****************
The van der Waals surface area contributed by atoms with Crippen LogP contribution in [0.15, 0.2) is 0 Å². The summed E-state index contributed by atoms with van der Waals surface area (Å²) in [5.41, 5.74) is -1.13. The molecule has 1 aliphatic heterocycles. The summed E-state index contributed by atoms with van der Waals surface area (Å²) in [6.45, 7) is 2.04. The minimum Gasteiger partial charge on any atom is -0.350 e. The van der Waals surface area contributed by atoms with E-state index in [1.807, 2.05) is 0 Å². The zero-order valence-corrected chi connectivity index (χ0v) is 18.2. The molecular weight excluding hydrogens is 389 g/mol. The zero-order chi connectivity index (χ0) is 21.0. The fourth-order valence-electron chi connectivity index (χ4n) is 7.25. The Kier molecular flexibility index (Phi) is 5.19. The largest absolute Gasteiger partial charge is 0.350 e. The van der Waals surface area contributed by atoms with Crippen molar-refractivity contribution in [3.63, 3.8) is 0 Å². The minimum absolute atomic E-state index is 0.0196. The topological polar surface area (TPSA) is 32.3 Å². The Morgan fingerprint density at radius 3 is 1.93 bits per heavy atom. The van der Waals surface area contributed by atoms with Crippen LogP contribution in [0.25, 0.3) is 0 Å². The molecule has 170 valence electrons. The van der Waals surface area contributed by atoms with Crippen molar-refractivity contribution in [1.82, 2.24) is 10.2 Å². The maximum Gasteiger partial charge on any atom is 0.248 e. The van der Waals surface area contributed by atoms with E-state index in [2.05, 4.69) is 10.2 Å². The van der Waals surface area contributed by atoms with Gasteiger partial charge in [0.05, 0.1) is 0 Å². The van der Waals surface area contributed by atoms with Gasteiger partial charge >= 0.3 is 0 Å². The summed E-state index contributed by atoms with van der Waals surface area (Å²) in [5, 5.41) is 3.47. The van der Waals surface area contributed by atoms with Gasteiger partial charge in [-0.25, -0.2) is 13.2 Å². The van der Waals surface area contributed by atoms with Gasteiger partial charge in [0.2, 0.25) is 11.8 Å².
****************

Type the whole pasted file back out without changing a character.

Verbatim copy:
The van der Waals surface area contributed by atoms with Crippen LogP contribution in [0.15, 0.2) is 0 Å². The summed E-state index contributed by atoms with van der Waals surface area (Å²) in [5.41, 5.74) is -1.13. The molecule has 1 aliphatic heterocycles. The summed E-state index contributed by atoms with van der Waals surface area (Å²) in [6.45, 7) is 2.04. The minimum Gasteiger partial charge on any atom is -0.350 e. The van der Waals surface area contributed by atoms with E-state index in [1.807, 2.05) is 0 Å². The zero-order valence-corrected chi connectivity index (χ0v) is 18.2. The molecular weight excluding hydrogens is 389 g/mol. The zero-order chi connectivity index (χ0) is 21.0. The fourth-order valence-electron chi connectivity index (χ4n) is 7.25. The Kier molecular flexibility index (Phi) is 5.19. The largest absolute Gasteiger partial charge is 0.350 e. The van der Waals surface area contributed by atoms with Crippen molar-refractivity contribution in [3.63, 3.8) is 0 Å². The minimum absolute atomic E-state index is 0.0196. The topological polar surface area (TPSA) is 32.3 Å². The Morgan fingerprint density at radius 3 is 1.93 bits per heavy atom. The van der Waals surface area contributed by atoms with Crippen LogP contribution in [0.25, 0.3) is 0 Å². The molecule has 170 valence electrons. The van der Waals surface area contributed by atoms with Crippen molar-refractivity contribution in [1.82, 2.24) is 10.2 Å². The maximum Gasteiger partial charge on any atom is 0.248 e. The van der Waals surface area contributed by atoms with E-state index in [2.05, 4.69) is 10.2 Å². The van der Waals surface area contributed by atoms with Gasteiger partial charge in [0.05, 0.1) is 0 Å². The van der Waals surface area contributed by atoms with Gasteiger partial charge >= 0.3 is 0 Å². The summed E-state index contributed by atoms with van der Waals surface area (Å²) in [5, 5.41) is 3.47. The van der Waals surface area contributed by atoms with Gasteiger partial charge in [-0.25, -0.2) is 13.2 Å². The van der Waals surface area contributed by atoms with Gasteiger partial charge in [0.2, 0.25) is 11.8 Å².